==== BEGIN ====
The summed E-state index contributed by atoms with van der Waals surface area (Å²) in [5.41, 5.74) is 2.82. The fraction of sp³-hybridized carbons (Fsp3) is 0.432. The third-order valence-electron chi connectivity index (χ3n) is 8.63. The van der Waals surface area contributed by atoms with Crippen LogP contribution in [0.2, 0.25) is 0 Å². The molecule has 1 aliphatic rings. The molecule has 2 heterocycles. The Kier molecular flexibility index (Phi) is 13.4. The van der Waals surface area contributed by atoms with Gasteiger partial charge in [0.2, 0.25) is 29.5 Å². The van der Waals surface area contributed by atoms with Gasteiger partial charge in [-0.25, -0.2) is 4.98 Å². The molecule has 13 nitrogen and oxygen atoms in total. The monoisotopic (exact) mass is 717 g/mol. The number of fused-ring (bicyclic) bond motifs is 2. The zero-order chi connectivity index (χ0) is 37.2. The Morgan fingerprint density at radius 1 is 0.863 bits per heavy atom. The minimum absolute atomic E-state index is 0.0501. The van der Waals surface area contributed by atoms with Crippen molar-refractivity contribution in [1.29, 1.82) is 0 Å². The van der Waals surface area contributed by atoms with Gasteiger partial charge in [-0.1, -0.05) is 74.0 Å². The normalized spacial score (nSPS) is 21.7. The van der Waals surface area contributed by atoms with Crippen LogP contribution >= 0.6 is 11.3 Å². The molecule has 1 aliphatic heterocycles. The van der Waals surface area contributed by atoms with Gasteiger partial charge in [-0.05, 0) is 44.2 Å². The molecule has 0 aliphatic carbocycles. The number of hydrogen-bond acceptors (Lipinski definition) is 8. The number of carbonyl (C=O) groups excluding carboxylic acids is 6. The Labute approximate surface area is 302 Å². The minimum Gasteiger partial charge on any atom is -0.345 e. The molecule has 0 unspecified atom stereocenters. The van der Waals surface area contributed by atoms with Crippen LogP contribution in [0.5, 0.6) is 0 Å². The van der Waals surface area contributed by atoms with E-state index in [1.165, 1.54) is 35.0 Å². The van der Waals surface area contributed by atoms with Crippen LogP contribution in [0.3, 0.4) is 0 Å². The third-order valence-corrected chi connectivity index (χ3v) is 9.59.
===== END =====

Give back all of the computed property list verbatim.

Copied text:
The summed E-state index contributed by atoms with van der Waals surface area (Å²) in [5.41, 5.74) is 2.82. The fraction of sp³-hybridized carbons (Fsp3) is 0.432. The third-order valence-electron chi connectivity index (χ3n) is 8.63. The van der Waals surface area contributed by atoms with Crippen LogP contribution in [0.2, 0.25) is 0 Å². The molecule has 1 aliphatic rings. The molecule has 2 heterocycles. The Kier molecular flexibility index (Phi) is 13.4. The van der Waals surface area contributed by atoms with Gasteiger partial charge in [0.2, 0.25) is 29.5 Å². The van der Waals surface area contributed by atoms with Gasteiger partial charge in [-0.25, -0.2) is 4.98 Å². The molecule has 13 nitrogen and oxygen atoms in total. The monoisotopic (exact) mass is 717 g/mol. The number of fused-ring (bicyclic) bond motifs is 2. The zero-order chi connectivity index (χ0) is 37.2. The Morgan fingerprint density at radius 1 is 0.863 bits per heavy atom. The minimum absolute atomic E-state index is 0.0501. The van der Waals surface area contributed by atoms with Crippen molar-refractivity contribution in [1.29, 1.82) is 0 Å². The van der Waals surface area contributed by atoms with Gasteiger partial charge in [-0.1, -0.05) is 74.0 Å². The normalized spacial score (nSPS) is 21.7. The van der Waals surface area contributed by atoms with Crippen LogP contribution >= 0.6 is 11.3 Å². The molecule has 1 aliphatic heterocycles. The van der Waals surface area contributed by atoms with Gasteiger partial charge in [-0.05, 0) is 44.2 Å². The molecule has 0 aliphatic carbocycles. The number of hydrogen-bond acceptors (Lipinski definition) is 8. The number of carbonyl (C=O) groups excluding carboxylic acids is 6. The Labute approximate surface area is 302 Å². The minimum Gasteiger partial charge on any atom is -0.345 e. The molecule has 0 unspecified atom stereocenters. The van der Waals surface area contributed by atoms with Crippen LogP contribution in [0.5, 0.6) is 0 Å². The van der Waals surface area contributed by atoms with E-state index in [1.165, 1.54) is 35.0 Å². The van der Waals surface area contributed by atoms with Crippen LogP contribution in [0.3, 0.4) is 0 Å². The third-order valence-corrected chi connectivity index (χ3v) is 9.59.